As Father Escalante so appropriately recorded in his diary, the
Dominguez Escalante expedition was made "in behalf of the Light."
Dominguez and Escalante were Franciscan priests, and their religion
strongly influenced the course of their journey. The Franciscan order,
founded in the eleventh century by St. Francis of Assisi, was based on
the three vows of Poverty, Chastity, and Obedience. The first
Franciscans to the New World came with Columbus and for four
centuries the order was instrumental in its settlement. The Franciscans'
mission to spread Christianity and care for people led them into hardship
and danger on the many frontiers of the Spanish Empire.
Father Dominguez was thirty-six in 1776, and the leader of all
Franciscan missions in New Mexico. Born in Mexico, he was charged in
1775 with the responsibility of making a thorough investigation of the
New Mexico missions. His report proved him to be a firm and scrupulous
administrator. Twenty-six-year-old Father Escalante was a native of
Spain and the pastor of the Zuni Mission near the borders of the New
Mexico frontier. Both men were meticulous in detail and possessed an
unfailing trust and faith in God.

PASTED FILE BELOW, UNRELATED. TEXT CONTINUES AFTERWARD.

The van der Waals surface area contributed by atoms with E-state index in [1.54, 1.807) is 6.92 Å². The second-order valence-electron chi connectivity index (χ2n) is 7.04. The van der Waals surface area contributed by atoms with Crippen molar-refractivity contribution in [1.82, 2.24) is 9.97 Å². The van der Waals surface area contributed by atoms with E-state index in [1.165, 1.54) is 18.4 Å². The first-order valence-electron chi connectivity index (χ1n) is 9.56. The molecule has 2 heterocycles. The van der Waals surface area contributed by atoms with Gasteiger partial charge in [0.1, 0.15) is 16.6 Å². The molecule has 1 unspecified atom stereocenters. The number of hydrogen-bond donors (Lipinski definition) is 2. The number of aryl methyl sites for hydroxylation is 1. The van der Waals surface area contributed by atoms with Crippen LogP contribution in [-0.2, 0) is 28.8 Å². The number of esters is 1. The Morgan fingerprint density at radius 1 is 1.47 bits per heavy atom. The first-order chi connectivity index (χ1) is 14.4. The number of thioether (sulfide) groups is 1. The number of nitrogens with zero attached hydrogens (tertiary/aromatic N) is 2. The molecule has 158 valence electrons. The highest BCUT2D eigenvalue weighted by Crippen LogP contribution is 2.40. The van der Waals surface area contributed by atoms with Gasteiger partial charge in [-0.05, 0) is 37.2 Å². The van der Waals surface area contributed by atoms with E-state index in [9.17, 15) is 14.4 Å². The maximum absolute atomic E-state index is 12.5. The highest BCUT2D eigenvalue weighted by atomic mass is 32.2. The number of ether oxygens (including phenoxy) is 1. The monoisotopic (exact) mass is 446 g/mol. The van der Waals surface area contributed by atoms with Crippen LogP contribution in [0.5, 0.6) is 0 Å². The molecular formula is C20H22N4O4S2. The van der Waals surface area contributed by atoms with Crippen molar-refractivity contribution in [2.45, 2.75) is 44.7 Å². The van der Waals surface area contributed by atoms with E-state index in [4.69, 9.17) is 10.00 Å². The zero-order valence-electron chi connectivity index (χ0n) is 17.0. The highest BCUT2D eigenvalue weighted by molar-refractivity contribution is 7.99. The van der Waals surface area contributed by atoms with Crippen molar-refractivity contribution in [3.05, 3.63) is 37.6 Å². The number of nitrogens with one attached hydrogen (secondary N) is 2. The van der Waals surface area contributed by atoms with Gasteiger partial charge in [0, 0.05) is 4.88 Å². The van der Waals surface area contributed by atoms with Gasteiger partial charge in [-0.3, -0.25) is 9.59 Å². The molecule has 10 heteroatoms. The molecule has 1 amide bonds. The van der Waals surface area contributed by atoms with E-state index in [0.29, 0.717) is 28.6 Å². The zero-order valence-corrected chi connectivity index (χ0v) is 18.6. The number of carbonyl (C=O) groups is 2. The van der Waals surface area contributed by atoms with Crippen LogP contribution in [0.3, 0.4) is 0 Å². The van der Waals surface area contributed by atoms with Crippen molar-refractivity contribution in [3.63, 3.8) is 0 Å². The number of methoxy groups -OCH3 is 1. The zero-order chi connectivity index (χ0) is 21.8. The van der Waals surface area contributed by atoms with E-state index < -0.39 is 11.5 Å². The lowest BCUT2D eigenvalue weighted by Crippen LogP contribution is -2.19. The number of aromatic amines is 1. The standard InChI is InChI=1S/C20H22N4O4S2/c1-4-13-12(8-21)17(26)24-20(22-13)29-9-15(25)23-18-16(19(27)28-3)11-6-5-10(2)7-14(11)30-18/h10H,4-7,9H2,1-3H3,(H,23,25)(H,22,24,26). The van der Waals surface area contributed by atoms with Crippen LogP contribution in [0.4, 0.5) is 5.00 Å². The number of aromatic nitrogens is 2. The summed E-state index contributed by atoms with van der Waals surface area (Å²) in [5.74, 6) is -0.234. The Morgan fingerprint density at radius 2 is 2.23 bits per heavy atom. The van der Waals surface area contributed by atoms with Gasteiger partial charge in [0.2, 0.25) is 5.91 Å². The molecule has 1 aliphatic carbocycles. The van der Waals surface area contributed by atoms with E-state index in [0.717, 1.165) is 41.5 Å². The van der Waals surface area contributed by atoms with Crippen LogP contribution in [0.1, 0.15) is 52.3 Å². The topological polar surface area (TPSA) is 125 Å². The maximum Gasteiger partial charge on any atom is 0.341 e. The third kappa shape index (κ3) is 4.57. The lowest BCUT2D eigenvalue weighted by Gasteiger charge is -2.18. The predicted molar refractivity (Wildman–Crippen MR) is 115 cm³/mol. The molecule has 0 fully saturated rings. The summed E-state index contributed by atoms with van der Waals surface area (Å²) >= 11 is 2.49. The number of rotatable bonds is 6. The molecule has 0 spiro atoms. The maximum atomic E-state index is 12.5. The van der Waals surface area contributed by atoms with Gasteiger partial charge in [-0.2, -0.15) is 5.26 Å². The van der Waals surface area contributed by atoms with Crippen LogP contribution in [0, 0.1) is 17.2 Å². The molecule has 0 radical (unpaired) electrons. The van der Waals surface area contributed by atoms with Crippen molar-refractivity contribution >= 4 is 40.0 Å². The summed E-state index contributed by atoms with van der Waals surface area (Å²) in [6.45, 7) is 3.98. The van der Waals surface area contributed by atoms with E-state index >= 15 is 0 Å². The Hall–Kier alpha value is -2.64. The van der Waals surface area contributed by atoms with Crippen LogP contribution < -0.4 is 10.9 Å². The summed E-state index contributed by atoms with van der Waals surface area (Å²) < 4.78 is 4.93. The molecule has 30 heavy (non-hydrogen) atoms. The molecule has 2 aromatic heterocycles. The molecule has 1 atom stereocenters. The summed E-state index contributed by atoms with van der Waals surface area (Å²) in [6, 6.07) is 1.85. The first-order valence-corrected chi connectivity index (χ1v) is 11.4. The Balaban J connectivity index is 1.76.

Twice during their epic journey, the padres cast lots to determine the
direction they would take, believing that God would influence
drawing and point them in the right direction. In the treacherous canyon
of the Dolores River, the lot drawn indicated that they take an easterly
course toward the San Miguel River in central Utah as winter
approached, the lot drawn directed them to abandon their route to
California and return to Santa Fe.
Dominguez and Escalante drew deeply on their faith and inspired their companions, especially during the difficult times of the journey. Equally important, their quest "in behalf of the Light made for peaceful relationships with the Indian peoples they encountered. Truly, they manifested the spirit of the Franciscan greeting: "May God Give You Peace."